Yocandra in the Paradise of Nada: A Novel of Cuba

Yocandra in the Paradise of Nada: A Novel of Cuba

by Zoe Valdes

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Now back in print, the debut novel that made Zoé Valdés an international literary sensation, the bold, bawdy story of a failed revolution and its discontents.  See more details below


Now back in print, the debut novel that made Zoé Valdés an international literary sensation, the bold, bawdy story of a failed revolution and its discontents.

Editorial Reviews

Miami Herald
“"A knockout."”
Oscar Hijeulos
““Zoé Valdés . . . thrills and shocks her readers the way Céline once did. . . . Entertaining and lusty.””
Washington Times
““A bawdy, erotic, and existential novel . . . Literate and funny, poignant and realistic . . . glows with life and energy.””
From the Publisher
““A sexually forthright and amusing contemporary Candide.””
Publishers Weekly - Publisher's Weekly
"There are those who maintain that people throw themselves into the sea over insignificant economic deprivations," writes Valdes of young Cubans desperate enough to raft their way off the island, "but anyone who says that simply doesn't know Cuba, doesn't know the hunger and the terror the Cuban people have known." Already published in Germany, Spain and France, this brief first novel exposes the longing and suffering of Cuban society through the life of a woman named Patria, or Yocandra as she renames herself. Born during the 1959 revolution, Yocandra grows up in the gap between the promises of justice and reform and the reality of frustration and apathy. In this country where happiness means that the electricity works occasionally or a pizza with a cheese substitute from China is available for purchase, Yocandra tries to satisfy her burning thirst for life through writing and passionate sex with a series of lovers. Exuberant and uninhibited, Yocandra brims with acerbic insight, philosophy and eroticism. Her exhausting, painful unfulfillment pervades the author's prose. ("Is this a garden or a cemetery? I want a garden. I need a garden. How proud I am to be Cuban! How terrified I am to be Cuban!") Not a comfortable read, this tale seeks to tell the truth about the state of Cuba's soul, searing like skin under the hot Cuban sun. (May)
Library Journal
This highly erotic, seemingly autobiographical novel by Cuban writer Valds describes narrator Yocandra's series of relationships with allegorical charactersfraudulent writer Traitor, filmmaker Nihilist, aesthete Lynx, and the best friend Gusana ("worm"), a pejorative term for nonpatriots. As a wry, if not outright humorous, indictment of Castro's Cuba (the Nada, or "nothing," of the title), this portrayal of the bleak reality of quotidian life in his regime is offset by occasional intertextual references (Lezama Lima comes especially to mind). The fluid translation introduces English-speaking audiences to the first fruits of a highly imaginative writer.Lawrence Olszewski, OCLC Lib., Dublin, Ohio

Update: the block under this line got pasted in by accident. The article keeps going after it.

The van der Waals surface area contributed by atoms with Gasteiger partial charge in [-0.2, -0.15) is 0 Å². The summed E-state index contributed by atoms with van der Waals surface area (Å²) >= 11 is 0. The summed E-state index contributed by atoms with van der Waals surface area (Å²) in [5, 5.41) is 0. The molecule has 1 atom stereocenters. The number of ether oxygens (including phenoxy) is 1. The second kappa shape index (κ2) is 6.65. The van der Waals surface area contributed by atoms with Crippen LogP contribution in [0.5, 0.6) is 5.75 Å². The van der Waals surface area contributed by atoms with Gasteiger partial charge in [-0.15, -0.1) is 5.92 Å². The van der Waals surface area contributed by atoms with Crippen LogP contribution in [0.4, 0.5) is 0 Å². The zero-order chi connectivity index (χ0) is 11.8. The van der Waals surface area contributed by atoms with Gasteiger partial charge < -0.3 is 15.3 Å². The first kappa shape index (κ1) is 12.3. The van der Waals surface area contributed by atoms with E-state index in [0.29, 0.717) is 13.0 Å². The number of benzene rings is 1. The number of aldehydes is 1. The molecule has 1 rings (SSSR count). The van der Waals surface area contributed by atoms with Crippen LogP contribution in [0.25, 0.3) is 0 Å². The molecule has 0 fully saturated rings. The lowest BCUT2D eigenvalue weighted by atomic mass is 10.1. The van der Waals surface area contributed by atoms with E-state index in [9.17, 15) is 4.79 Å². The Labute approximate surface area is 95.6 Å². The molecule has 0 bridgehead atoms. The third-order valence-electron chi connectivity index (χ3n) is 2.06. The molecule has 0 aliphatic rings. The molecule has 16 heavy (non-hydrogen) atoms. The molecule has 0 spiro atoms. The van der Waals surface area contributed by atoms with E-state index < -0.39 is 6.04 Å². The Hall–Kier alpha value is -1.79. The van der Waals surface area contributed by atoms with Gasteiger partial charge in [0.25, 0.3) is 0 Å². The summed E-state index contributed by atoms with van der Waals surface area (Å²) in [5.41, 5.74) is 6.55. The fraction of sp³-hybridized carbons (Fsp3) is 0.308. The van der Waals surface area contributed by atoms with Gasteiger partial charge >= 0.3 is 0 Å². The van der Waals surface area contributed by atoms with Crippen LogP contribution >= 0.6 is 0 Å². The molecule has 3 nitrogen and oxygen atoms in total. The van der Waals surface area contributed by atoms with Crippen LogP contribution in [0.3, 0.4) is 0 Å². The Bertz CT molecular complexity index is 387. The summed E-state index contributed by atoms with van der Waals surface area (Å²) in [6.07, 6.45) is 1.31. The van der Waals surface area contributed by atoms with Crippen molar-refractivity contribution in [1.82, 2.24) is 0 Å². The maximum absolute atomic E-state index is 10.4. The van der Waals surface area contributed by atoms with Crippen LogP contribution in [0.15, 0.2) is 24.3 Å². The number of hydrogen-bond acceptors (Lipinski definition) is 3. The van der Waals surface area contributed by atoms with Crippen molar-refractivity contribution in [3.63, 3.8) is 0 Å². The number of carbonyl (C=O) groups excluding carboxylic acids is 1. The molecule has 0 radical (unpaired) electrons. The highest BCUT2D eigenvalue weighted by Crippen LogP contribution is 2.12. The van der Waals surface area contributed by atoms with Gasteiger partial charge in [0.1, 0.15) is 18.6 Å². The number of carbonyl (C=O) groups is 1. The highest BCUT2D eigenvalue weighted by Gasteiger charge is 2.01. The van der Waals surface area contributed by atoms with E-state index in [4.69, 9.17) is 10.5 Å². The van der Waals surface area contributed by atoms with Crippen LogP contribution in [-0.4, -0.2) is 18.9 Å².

Kirkus Reviews
Yocandra In The Paradise Of Nada ( May 1, 1997; 160 pp.; 1- 55970-362-8): A zestful portrayal of a young woman revolutionary in today's Cuba adroitly juxtaposes its questing heroine's hopeful energies to the desiccated sensibilities of the annoyingly generic men (including the Traitor and the Nihilist, among others) whom she expects to become both lovers and mentors. Valdés further contrasts the sterility of a self-consciously macho Marxist society with the almost frightening fertility of the land and, by implication, the women who surround them. A sexually forthright and amusing contemporary Candide (or, if you will, Candy).

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Product Details

Arcade Publishing
Publication date:
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Product dimensions:
5.50(w) x 8.20(h) x 0.60(d)

What People are saying about this

Oscar Hijuelos
Yocandra in the Paradise of Nada is a refreshingly frank and uncompromising novel about a vivacious young woman coping with chaos, love, and the ups and downs of revolutionary life in Cuba. Entertaining and lusty, it evokes political stereotypes: there is no pro-Castro or anti-Castro agenda here, only the agenda of the self -- and the glorious "self" at that. Zoe Valdez is a real writer who shocks her readers that Celine once did.

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